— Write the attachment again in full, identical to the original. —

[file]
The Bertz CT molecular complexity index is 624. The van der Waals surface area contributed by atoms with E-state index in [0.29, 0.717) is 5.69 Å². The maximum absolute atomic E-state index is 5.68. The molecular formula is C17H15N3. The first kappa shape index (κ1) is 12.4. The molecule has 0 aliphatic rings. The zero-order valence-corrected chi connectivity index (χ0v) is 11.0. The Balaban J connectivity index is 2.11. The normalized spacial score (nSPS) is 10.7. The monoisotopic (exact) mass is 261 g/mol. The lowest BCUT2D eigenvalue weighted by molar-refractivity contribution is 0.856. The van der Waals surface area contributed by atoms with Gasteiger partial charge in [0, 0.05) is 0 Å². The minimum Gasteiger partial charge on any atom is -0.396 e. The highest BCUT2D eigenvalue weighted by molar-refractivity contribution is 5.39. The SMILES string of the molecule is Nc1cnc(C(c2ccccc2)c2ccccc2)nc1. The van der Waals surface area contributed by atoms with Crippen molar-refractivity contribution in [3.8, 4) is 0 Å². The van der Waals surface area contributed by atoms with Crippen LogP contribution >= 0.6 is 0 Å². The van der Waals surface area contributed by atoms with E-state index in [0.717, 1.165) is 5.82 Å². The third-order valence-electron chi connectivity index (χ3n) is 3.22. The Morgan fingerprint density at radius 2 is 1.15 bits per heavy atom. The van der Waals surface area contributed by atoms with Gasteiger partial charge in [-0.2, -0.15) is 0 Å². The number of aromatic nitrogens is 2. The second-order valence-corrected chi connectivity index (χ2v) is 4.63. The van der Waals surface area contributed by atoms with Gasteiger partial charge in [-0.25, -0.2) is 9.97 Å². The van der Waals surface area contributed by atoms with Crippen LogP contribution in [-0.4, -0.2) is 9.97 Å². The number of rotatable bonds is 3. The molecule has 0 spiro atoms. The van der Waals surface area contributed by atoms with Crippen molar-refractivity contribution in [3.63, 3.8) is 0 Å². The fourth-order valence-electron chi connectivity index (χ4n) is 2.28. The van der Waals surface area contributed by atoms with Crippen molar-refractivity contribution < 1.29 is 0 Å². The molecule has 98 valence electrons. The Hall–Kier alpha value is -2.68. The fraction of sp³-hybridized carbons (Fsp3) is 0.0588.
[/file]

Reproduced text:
The Bertz CT molecular complexity index is 624. The van der Waals surface area contributed by atoms with E-state index in [0.29, 0.717) is 5.69 Å². The maximum absolute atomic E-state index is 5.68. The molecular formula is C17H15N3. The first kappa shape index (κ1) is 12.4. The molecule has 0 aliphatic rings. The zero-order valence-corrected chi connectivity index (χ0v) is 11.0. The Balaban J connectivity index is 2.11. The normalized spacial score (nSPS) is 10.7. The monoisotopic (exact) mass is 261 g/mol. The lowest BCUT2D eigenvalue weighted by molar-refractivity contribution is 0.856. The van der Waals surface area contributed by atoms with Gasteiger partial charge in [0, 0.05) is 0 Å². The minimum Gasteiger partial charge on any atom is -0.396 e. The highest BCUT2D eigenvalue weighted by molar-refractivity contribution is 5.39. The SMILES string of the molecule is Nc1cnc(C(c2ccccc2)c2ccccc2)nc1. The van der Waals surface area contributed by atoms with Crippen molar-refractivity contribution in [3.8, 4) is 0 Å². The van der Waals surface area contributed by atoms with Crippen LogP contribution >= 0.6 is 0 Å². The van der Waals surface area contributed by atoms with E-state index in [0.717, 1.165) is 5.82 Å². The third-order valence-electron chi connectivity index (χ3n) is 3.22. The Morgan fingerprint density at radius 2 is 1.15 bits per heavy atom. The van der Waals surface area contributed by atoms with Gasteiger partial charge in [-0.2, -0.15) is 0 Å². The number of aromatic nitrogens is 2. The second-order valence-corrected chi connectivity index (χ2v) is 4.63. The van der Waals surface area contributed by atoms with Gasteiger partial charge in [-0.25, -0.2) is 9.97 Å². The van der Waals surface area contributed by atoms with Crippen LogP contribution in [-0.4, -0.2) is 9.97 Å². The number of rotatable bonds is 3. The molecule has 0 spiro atoms. The van der Waals surface area contributed by atoms with Crippen molar-refractivity contribution in [3.63, 3.8) is 0 Å². The fourth-order valence-electron chi connectivity index (χ4n) is 2.28. The van der Waals surface area contributed by atoms with Crippen molar-refractivity contribution < 1.29 is 0 Å². The molecule has 98 valence electrons. The Hall–Kier alpha value is -2.68. The fraction of sp³-hybridized carbons (Fsp3) is 0.0588.